We know that having a baby is one of the most joyful and rewarding experiences of your life. The staff at The Healthy Child is looking forward to joining you and your family on the journey from infancy through adolescence. Parents-to-be may need a guiding hand when it comes to their newborn’s health and wellness, and we are happy to be of service!

Tips on What to Do in the Days 
Before Your Baby’s Birth

One to three months before baby’s arrival. We encourage new and/or expectant parents to schedule a complimentary prenatal “Meet and Greet visit”. This visit provides parents-to-be an opportunity to meet with and interview one of our providers and our staff. It’s also a chance to see our office, learn about our practice philosophy and how our office operates. To schedule a prenatal visit, call our office and tell the receptionist you want to “schedule a Meet & Greet visit”.

One to two months before baby’s arrival new parents should install the baby’s car seat. You will not be able to leave the hospital with your newborn without a safely installed car seat. It sometimes takes some extra time and practice to properly install the safety seat. We find it is best to have this done ahead of time when you are well rested and not feeling pressured. For more information on carseat guidelines and safety please visit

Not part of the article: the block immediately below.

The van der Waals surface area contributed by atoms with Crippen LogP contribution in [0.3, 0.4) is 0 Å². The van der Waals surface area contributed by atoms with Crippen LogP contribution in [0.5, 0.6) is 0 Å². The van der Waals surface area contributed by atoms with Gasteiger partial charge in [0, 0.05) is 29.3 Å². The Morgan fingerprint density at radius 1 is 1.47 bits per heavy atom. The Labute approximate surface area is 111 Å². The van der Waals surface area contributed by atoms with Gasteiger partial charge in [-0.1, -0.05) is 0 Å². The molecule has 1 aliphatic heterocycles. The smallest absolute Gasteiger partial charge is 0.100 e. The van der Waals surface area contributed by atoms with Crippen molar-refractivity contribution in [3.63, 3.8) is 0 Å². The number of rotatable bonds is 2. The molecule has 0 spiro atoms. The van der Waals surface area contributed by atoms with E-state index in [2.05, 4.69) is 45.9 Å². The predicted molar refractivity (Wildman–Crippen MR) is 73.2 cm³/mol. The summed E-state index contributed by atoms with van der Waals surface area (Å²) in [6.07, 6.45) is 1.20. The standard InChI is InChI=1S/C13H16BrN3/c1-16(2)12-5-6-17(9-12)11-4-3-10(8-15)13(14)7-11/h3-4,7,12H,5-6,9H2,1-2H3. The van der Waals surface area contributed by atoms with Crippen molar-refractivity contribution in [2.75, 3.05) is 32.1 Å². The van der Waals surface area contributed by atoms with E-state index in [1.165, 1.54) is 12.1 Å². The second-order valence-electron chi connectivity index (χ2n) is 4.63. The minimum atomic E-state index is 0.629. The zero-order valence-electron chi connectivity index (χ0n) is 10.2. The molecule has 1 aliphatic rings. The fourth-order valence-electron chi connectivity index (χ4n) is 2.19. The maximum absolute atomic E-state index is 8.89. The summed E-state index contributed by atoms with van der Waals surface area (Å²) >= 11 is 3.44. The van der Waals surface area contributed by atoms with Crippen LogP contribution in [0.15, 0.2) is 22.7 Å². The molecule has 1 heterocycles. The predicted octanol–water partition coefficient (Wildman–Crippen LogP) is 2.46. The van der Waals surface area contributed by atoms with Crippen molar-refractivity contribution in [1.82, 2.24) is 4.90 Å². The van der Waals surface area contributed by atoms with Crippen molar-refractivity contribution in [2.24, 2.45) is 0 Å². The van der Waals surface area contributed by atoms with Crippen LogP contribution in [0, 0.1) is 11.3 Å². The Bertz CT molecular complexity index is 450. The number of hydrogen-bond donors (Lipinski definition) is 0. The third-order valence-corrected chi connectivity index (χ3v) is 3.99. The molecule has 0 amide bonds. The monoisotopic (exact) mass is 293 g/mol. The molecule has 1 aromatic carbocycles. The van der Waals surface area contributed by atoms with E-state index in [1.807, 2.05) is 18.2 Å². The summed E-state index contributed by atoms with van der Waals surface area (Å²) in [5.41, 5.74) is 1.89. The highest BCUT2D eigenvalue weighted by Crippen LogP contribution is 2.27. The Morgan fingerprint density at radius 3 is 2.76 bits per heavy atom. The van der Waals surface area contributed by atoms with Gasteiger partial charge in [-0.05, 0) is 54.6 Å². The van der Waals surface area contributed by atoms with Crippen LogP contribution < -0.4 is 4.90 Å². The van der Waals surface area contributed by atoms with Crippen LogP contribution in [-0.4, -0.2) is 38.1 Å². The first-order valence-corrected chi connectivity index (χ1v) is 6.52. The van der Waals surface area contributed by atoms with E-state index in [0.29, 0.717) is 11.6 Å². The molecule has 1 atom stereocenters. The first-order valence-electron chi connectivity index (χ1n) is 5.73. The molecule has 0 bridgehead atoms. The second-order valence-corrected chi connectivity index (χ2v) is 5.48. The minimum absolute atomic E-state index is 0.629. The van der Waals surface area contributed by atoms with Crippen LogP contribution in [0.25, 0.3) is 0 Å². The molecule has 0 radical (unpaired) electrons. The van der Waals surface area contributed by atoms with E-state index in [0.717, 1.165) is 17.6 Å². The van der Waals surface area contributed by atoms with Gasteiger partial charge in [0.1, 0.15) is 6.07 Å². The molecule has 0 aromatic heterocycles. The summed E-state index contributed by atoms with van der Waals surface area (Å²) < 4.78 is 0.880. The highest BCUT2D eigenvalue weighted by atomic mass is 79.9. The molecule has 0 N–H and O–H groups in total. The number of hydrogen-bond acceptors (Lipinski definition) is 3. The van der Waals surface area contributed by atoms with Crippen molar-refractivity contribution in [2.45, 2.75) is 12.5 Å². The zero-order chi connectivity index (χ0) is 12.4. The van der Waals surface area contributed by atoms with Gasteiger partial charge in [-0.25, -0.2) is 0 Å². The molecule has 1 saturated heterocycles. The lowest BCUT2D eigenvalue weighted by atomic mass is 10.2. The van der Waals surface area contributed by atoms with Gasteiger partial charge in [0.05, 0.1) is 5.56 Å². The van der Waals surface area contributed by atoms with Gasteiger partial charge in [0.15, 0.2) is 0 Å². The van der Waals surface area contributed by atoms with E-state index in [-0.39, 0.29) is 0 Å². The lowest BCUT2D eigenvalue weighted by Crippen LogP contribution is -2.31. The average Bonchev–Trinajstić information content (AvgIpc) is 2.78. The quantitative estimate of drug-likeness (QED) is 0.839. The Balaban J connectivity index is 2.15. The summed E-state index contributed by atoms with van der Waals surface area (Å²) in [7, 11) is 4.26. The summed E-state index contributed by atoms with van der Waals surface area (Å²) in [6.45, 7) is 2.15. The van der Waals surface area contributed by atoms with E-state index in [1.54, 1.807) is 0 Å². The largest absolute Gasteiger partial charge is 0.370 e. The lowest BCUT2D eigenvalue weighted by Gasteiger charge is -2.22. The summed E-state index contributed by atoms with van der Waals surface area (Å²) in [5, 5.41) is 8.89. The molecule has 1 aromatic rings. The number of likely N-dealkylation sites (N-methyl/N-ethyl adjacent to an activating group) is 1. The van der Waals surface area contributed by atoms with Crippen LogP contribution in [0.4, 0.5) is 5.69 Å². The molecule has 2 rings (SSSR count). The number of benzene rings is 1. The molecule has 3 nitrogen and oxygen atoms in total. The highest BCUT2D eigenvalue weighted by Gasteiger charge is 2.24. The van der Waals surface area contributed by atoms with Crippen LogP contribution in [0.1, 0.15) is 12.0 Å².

Two weeks to one month before your baby’s birth we suggest you register at the hospital, if you haven't already. When you register at the hospital, please let them know you have selected our group and your baby will be seen by one of our providers.

If for any reason, you did not register your child with us when you were admitted to the hospital, but would like your child to be seen by one our providers, just call our office and let us know you are in the hospital and that your baby was born.

Our pediatricians will visit your child each morning that you’re in the hospital, keep you posted on their progress and answer any questions you have. You will be discharged by your obstetrician, but your child will be discharged by our pediatrician before you can both leave the hospital.